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A Quick look on Hysteria Through the Ages

The term “hysteria” has a long and complex history, deeply entwined with the fields of psychology, feminism, and culture. It’s a story that spans centuries, from ancient times to the modern day, reflecting society’s evolving understanding of mental health and gender.


What is Hysteria?

To grasp its impact, understand the varied symptoms associated. Any behavior deemed unacceptable was considered hysteria. Common symptoms included:

  • Swollen abdomen
  • Chest pain
  • Excessive emotion
  • Increased or decreased sex drive
  • Heightened appetite
  • Increased heart rate

Historically, treatments ranged from pelvic massage to leeches on the abdomen and even marriage, according to Freud’s beliefs.

Freud attributed hysteria to a woman’s metaphorical loss of a penis, curable by marriage. Additionally, the idea of spontaneous uterus movement led to bizarre treatments, like exposing women to different smells or hanging them upside down to correct the uterus’s position. Unfortunately, these beliefs wrongly focused on the uterus as a decisive factor in a woman’s physical and psychological health throughout history.

History of Hysteria

Ancient Roots: The Wandering Womb

The word “hysteria” originates from the Greek word “hystera,” meaning uterus. The condition was initially considered to be confined to women and was attributed to disturbances in the uterus. Ancient Egyptians and Greeks, including Hippocrates, believed that the uterus was a free-floating organ that could travel within the body, causing various physical and mental symptoms.

Medieval Misunderstandings: Witchcraft and Possession

During the Middle Ages, hysteria’s symptoms often led to accusations of witchcraft or possession. The notion of the wandering womb fell out of favor, and instead, these behaviors were attributed to supernatural causes. Women exhibiting signs of hysteria were often subjected to exorcisms or, worse, persecution during witch trials.

Renaissance and Enlightenment: A Medical Condition

With the Renaissance and Enlightenment came a more scientific approach to medicine. Hysteria was increasingly seen as a medical condition, though treatments remained rudimentary and often brutal, including the use of restraints and the infamous “hysteria machines” designed to induce “hysterical paroxysm” — a term from the Victorian era that referred to what is now understood as an orgasm.

19th Century: Freud and the Psychological Perspective

The 19th century marked a significant shift when physicians like Jean-Martin Charcot began to study hysteria more methodically. This period also saw the rise of Sigmund Freud, who, along with his mentor Josef Breuer, developed the theory of psychoanalysis partially based on the study of hysteria. Freud believed that hysteria was the result of psychological trauma and repressed memories, often of a sexual nature.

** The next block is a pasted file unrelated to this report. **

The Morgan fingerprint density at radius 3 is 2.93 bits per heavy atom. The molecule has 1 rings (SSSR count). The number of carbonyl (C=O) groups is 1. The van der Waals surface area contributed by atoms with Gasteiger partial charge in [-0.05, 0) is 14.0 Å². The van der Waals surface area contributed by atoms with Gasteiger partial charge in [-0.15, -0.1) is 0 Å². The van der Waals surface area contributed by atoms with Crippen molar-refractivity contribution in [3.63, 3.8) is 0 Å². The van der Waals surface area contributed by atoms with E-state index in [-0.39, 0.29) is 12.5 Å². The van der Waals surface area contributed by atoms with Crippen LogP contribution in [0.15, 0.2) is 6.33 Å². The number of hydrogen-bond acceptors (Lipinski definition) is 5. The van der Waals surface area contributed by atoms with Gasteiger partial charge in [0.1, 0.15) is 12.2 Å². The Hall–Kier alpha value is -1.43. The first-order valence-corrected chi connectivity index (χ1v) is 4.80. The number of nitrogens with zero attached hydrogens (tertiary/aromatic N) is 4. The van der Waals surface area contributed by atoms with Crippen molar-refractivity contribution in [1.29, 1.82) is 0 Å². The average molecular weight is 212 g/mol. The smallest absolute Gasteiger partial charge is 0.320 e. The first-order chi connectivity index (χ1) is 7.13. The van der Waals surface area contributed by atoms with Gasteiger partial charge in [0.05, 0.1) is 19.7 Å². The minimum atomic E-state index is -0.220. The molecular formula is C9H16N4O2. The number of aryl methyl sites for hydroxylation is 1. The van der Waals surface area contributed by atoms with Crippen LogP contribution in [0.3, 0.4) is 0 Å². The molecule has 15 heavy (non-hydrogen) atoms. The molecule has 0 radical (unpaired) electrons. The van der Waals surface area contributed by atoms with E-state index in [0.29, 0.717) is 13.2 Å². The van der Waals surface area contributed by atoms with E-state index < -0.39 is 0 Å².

20th Century: Hysteria and Feminism

In the 20th century, the feminist movement began to challenge the patriarchal notions inherent in the diagnosis of hysteria. Feminist scholars argued that the condition was a social construct used to control and medicalize women’s behavior. The term “hysterical” became recognized as a derogatory label that perpetuated gender stereotypes.

Modern Times: From Hysteria to Modern Diagnoses

Today, hysteria is no longer recognized as a medical diagnosis. Its symptoms have been reclassified into more specific psychological disorders such as conversion disorder and dissociative disorders. The term has largely left the lexicon of psychiatry and is now more often used colloquially to describe uncontrollable emotion or excitement.

The history of hysteria is a reflection of society’s changing views on gender, medicine, and mental health. It’s a reminder of the importance of understanding mental health conditions within their cultural and historical contexts and of the progress still to be made in the fields of psychology and psychiatry.

As our understanding of mental health continues to evolve, so too does our recognition of the importance of a nuanced approach to diagnosing and treating psychological disorders. The story of hysteria teaches us about the dangers of gender bias and the need for a compassionate, evidence-based approach to mental health issues.


Tasca, Cecilia, et al. “Women and Hysteria in the History of Mental Health.” Clinical Practice & Epidemiology in Mental Health, vol. 8, no. 1, 19 Oct. 2012, pp. 110–119,,

Cohut, Maria. “Female Hysteria: The History of a Controversial “Condition.”” Medical News Today, 13 Oct. 2020,

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